I’ve tossed a few gibes at computer science theories here (and elsewhere), so I would like to comment rather seriously for a moment. I really have studied those theories, while attaining not entirely dishonorable degrees in math and computer science, and the theories are, formally, correct.

There really are problems such that it’s not possible to write a computer program that is guaranteed to get the right answer, even assuming that the hardware works. There really are problems where the time to get the right answer increases without bound as the problem becomes more complex.

However, that doesn’t mean that we cannot have great confidence that our particular programs do in fact work. The programs that are undecidable are those that try to do things like answer, for any given other program, whether that program will ever halt. Fine. No one cares but a computer scientist.

Our job as software developers is to produce programs that do work, that do get the right answers. We can do that, by coloring well within the lines. The navigation program in your car or phone almost always finds a decent route to where you’re going. Rarely, it may lack road information and ask you to drive “to the highlighted route”. That’s not a theoretical failure, it’s insufficient information, and if you do find your way to a road it knows, it’ll recover and start telling you what to do. By and large, almost all the time, you’ll get there.

In theory, we can’t test a program enough to be certain that it works. In practice, by using our brains, we can gain enough confidence, using a combination of testing, careful design, inspection, and all the tricks we know, to produce useful programs that do the job they were asked to do.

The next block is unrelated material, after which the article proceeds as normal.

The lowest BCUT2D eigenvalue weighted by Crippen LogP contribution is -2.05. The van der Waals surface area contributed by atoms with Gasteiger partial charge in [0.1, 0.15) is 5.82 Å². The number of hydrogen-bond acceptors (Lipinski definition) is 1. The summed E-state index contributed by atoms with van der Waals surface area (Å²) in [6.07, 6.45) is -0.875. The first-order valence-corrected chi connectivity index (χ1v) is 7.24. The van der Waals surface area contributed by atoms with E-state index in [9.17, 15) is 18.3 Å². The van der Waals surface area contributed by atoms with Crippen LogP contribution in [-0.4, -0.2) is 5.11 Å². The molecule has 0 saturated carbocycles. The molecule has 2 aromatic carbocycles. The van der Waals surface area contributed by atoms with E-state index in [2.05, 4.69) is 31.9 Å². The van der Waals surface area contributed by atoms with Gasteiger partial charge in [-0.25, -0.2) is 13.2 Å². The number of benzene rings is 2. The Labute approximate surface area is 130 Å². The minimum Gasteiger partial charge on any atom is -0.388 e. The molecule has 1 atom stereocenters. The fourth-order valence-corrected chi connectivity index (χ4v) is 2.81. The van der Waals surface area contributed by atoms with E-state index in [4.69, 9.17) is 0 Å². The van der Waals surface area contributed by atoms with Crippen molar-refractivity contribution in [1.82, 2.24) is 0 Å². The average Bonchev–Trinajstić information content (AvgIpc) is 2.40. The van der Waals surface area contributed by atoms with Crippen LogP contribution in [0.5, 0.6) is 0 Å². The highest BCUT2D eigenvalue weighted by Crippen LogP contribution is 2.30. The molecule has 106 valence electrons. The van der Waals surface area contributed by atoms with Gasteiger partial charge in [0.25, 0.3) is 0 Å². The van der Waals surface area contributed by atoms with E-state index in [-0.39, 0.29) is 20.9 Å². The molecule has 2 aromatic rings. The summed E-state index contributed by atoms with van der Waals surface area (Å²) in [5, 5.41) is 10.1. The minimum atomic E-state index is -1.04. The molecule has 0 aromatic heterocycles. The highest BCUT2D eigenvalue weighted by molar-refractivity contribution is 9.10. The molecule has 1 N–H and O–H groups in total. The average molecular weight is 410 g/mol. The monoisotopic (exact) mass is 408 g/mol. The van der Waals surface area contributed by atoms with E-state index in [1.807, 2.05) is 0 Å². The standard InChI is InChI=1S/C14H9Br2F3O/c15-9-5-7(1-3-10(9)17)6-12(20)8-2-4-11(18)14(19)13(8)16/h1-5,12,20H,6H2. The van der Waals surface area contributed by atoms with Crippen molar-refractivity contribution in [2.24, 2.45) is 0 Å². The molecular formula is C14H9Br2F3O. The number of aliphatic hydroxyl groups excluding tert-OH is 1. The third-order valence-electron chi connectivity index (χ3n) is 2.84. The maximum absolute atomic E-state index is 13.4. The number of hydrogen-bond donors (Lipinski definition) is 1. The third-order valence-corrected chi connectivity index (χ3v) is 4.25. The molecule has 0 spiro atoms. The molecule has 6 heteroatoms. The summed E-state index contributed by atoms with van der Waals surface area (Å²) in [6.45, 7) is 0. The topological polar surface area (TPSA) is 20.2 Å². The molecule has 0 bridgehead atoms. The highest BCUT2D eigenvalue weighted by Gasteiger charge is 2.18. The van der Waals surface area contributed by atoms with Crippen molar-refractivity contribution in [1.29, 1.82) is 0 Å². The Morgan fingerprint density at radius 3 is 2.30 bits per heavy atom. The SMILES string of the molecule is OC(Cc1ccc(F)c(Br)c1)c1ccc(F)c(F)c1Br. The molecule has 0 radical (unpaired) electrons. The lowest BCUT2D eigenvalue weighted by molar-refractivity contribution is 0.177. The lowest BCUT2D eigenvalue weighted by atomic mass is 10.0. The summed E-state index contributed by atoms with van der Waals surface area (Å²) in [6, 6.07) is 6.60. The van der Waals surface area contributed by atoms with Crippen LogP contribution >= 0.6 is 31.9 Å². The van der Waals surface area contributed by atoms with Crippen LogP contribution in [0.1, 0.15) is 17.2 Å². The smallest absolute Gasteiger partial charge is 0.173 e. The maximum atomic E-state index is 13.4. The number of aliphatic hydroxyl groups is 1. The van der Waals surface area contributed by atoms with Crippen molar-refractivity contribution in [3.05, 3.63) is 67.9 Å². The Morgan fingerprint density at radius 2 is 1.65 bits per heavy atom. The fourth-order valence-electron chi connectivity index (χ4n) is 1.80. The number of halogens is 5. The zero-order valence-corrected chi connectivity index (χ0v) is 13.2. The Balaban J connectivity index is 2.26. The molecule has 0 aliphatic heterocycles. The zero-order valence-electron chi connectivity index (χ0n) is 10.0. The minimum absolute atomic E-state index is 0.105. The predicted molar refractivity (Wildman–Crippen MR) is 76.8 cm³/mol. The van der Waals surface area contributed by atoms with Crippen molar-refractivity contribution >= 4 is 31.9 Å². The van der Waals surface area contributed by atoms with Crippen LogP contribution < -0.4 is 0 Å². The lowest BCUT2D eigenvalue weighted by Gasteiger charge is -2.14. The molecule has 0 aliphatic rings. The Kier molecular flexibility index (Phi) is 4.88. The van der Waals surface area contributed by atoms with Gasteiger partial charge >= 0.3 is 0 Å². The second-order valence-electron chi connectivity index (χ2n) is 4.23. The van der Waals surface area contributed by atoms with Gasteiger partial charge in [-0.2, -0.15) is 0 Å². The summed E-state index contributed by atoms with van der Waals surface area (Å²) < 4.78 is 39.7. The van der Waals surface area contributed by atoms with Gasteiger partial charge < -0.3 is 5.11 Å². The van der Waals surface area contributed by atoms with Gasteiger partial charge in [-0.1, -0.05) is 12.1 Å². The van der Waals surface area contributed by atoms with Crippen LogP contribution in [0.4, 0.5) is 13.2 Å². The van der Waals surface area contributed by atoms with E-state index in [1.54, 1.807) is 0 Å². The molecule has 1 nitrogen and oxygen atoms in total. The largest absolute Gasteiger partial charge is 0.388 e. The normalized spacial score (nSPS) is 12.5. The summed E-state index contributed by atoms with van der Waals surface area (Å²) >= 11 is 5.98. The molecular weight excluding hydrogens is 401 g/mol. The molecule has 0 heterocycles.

TDD is one tool in the kit we can use to do that. For me, it’s a very valuable tool.

Summing Up

I’m really not (quite) here to sell you TDD, but I am here to try to describe what it is like, in response to articles you may find that will tell you mostly what it’s not like, while also telling you that it doesn’t work, despite describing something that isn’t quite TDD.

If TDD seems interesting, I’d suggest that you try it, and I’d suggest that you go into it realizing that it is quite different from unit testing, quite different from top-down or bottom-up design, quite different from most of the things you’ve already learned so well. I say that because it was quite different to me, despite that I had an advanced degree in computer science and forty years of serious work and study in software before I learned it.

And don’t forget to check out the companion article demonstrating TDD in Lua.